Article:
Phyllodes Tumor (Cystosarcoma Phyllodes) Treatment & Management

Updated: Jul 20, 2021
  • Author: Donald R Lannin, MD; Chief Editor: John Geibel, MD, MSc, DSc, AGAF  more...
  • Print

Tumor Excision and Mastectomy

Complete excision, with accurate histologic examination and continued follow-up care, is the best way to treat phyllodes tumors. A general surgery specialist should be consulted.

In most cases, wide local excision is indicated, with a rim of normal tissue included. [27, 28, 8]  No absolute rules regarding margin size have been established. [29]  However, a 2-cm margin for small (< 5 cm) tumors and a 5-cm margin for large (>5 cm) tumors have been advocated.

Guidelines on benign breast tumors from the French College of Obstetrics and Gynecology (CNGOF) recommended surgical resection with clear margins for grade 1 (benign) phyllodes tumors and resection with 10-mm margins for grade 2 (borderline) phyllodes tumors. [30]  

The lesion should not be "shelled out," as might be done with a fibroadenoma, or the recurrence rate will be unacceptably high. [6]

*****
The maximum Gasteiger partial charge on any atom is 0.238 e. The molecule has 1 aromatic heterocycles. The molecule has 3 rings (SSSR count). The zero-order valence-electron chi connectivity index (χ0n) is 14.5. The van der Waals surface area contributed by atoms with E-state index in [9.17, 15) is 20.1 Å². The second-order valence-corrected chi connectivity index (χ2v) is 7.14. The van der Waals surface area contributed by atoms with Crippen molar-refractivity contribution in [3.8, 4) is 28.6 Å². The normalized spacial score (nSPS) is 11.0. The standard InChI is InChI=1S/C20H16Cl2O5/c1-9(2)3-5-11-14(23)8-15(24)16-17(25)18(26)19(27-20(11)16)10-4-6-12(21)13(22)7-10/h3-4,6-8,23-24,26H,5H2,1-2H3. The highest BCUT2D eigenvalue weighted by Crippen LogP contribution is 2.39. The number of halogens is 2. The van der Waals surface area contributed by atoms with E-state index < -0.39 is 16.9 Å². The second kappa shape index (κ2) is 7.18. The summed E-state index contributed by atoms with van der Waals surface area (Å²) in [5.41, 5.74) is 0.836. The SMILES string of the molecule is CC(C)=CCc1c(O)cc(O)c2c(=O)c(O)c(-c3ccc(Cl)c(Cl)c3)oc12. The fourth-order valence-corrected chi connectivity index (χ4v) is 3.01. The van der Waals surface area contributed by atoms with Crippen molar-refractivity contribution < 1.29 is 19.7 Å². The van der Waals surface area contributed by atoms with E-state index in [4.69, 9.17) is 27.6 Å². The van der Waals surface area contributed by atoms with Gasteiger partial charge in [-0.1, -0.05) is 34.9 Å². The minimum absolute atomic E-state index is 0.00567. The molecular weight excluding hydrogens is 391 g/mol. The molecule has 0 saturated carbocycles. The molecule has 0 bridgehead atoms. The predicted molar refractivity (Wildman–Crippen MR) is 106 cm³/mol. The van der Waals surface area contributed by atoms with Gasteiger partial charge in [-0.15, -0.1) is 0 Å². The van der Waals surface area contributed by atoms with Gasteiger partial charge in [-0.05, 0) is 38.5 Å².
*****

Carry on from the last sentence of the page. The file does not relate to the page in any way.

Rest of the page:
If the tumor-to-breast ratio is sufficiently high to preclude a satisfactory cosmetic result with segmental excision, total mastectomy, with or without reconstruction, is an alternative. More radical procedures generally are not warranted. [28]

Axillary lymph node dissection should be performed only for clinically suspicious nodes. However, virtually all of these nodes are reactive and do not contain malignant cells. [31]

There is no proven role for adjuvant chemotherapy or radiation therapy in the treatment of phyllodes tumors. Response to chemotherapy and radiotherapy for recurrences and metastases has been poor, and no success with hormonal manipulation has been documented.



Surgical treatment of phyllodes tumors, like most surgical procedures of the breast, may have the following complications:

  • Infection
  • Seroma formation
  • Local or distant recurrence

Long-Term Monitoring

Although specific guidelines regarding follow-up care for phyllodes tumors are limited because of the rarity of these lesions, regular long-term follow-up care should be performed to detect possible local recurrences.

An initial visit 1-2 weeks after surgery to detect any initial complications should be followed by periodic visits as determined by the patient's surgeon. A reasonable schedule might be physical examinations every 6 months and mammograms yearly for at least 5 years. Patients should be carefully observed for any possible recurrence.